Multisided models

Many open business models, especially open platform models, involve some features of what Alexander Osterwalder and Yves Pigneur, co-authors of the 2010 bestseller Business Model Generation, call “multisided” models. These create value by facilitating interactions between interdependent groups of customers, such as applications developers and users on the platforms. Higher education institutions have a multisided business model to the extent that they leverage the interdependencies between employers and students in providing learning and credentialing services. Some also leverage the interdependencies between businesses interested in commercializing university research and government funders interested in accelerating technology and economic development.

Unbundled models

Many open business models, especially open platform models, also include key features of what Osterwalder and Pigneur call “unbundled” business models. Unbundled models separate three core business functions that require different types of organizational expertise: customer-relationship management, product innovation, and infrastructure management.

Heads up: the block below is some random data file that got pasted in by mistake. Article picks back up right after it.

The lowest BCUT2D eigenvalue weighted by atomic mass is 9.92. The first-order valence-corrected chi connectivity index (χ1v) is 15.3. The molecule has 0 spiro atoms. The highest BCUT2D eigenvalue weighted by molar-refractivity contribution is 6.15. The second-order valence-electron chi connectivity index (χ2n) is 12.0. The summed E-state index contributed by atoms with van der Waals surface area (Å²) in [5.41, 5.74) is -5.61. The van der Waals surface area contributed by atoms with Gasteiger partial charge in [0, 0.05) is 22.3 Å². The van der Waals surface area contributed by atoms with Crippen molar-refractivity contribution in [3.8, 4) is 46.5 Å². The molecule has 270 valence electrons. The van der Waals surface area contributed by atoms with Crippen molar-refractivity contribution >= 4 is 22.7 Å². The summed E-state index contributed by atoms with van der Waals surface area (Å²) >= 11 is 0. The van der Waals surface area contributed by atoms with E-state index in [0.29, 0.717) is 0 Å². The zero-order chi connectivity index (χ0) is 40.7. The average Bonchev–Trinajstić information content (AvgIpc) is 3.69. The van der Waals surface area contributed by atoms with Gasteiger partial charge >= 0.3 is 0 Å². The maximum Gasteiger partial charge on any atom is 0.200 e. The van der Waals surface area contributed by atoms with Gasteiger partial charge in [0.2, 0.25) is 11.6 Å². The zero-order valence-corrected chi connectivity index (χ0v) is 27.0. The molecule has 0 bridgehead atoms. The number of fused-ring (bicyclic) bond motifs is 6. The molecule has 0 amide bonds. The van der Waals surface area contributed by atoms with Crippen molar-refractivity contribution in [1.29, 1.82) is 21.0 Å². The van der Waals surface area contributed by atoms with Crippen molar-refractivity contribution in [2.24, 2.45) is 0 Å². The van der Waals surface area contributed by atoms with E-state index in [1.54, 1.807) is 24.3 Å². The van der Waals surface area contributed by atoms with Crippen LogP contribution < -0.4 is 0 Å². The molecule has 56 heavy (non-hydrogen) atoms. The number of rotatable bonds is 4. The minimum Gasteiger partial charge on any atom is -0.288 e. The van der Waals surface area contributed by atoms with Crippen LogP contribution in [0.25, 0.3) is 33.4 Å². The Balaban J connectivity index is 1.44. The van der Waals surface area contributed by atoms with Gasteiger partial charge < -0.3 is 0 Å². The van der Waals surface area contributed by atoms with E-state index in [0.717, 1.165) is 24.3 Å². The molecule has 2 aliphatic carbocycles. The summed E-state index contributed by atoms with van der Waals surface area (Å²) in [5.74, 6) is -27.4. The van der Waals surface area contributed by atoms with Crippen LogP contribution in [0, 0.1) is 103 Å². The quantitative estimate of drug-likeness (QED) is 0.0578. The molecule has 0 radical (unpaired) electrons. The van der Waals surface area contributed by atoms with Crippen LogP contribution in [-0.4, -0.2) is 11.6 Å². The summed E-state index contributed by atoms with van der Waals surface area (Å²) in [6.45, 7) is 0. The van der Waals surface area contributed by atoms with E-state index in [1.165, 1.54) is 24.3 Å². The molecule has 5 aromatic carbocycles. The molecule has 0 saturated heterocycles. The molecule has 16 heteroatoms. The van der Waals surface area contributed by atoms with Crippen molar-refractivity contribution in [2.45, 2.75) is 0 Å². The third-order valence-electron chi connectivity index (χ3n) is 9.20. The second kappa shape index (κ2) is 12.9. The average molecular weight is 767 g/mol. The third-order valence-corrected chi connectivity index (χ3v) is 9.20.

Customer-relationship management businesses focus on customer acquisition and retention and seek to be a one-stop connection for customers. The hope is to realize significant economies of scope by offering a comprehensive set of competitive products and services that can be provided in cooperation with internal or external product innovation units.

In contrast, product innovation businesses focus on the constant development of products and services that can be promoted, distributed, and supported through customer-relationship management businesses. They seek to harness economies of scale by distributing their products and services through large internal or external distribution channels managed by customer-relationship management partners.

Finally, infrastructure management businesses also seek economies of scale, but do so by providing both internal and external customer-relationship management and product innovation businesses with an infrastructure platform that can support large volumes of transactions. The most widely cited examples of unbundled business models are in telecommunications. Wireless providers build platforms supporting products and services that are offered by hardware and software product innovators and are delivered through customer-relationship management businesses—either the wireless providers themselves or external retail partners.